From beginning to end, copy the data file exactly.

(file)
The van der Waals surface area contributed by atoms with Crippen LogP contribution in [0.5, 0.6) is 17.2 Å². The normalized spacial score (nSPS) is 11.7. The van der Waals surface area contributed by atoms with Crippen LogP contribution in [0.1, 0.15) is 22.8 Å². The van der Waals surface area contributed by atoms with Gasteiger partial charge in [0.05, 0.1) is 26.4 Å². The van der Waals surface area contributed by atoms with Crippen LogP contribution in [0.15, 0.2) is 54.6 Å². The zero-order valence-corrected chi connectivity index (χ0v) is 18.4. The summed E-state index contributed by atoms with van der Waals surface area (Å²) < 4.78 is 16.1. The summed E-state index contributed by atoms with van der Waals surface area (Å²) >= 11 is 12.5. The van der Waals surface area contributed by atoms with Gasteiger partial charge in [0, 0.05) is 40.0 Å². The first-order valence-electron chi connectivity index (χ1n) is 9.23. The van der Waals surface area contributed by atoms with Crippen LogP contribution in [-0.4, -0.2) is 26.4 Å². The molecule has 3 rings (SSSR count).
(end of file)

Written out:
The van der Waals surface area contributed by atoms with Crippen LogP contribution in [0.5, 0.6) is 17.2 Å². The normalized spacial score (nSPS) is 11.7. The van der Waals surface area contributed by atoms with Crippen LogP contribution in [0.1, 0.15) is 22.8 Å². The van der Waals surface area contributed by atoms with Gasteiger partial charge in [0.05, 0.1) is 26.4 Å². The van der Waals surface area contributed by atoms with Crippen LogP contribution in [0.15, 0.2) is 54.6 Å². The zero-order valence-corrected chi connectivity index (χ0v) is 18.4. The summed E-state index contributed by atoms with van der Waals surface area (Å²) < 4.78 is 16.1. The summed E-state index contributed by atoms with van der Waals surface area (Å²) >= 11 is 12.5. The van der Waals surface area contributed by atoms with Gasteiger partial charge in [0, 0.05) is 40.0 Å². The first-order valence-electron chi connectivity index (χ1n) is 9.23. The van der Waals surface area contributed by atoms with Crippen LogP contribution in [-0.4, -0.2) is 26.4 Å². The molecule has 3 rings (SSSR count).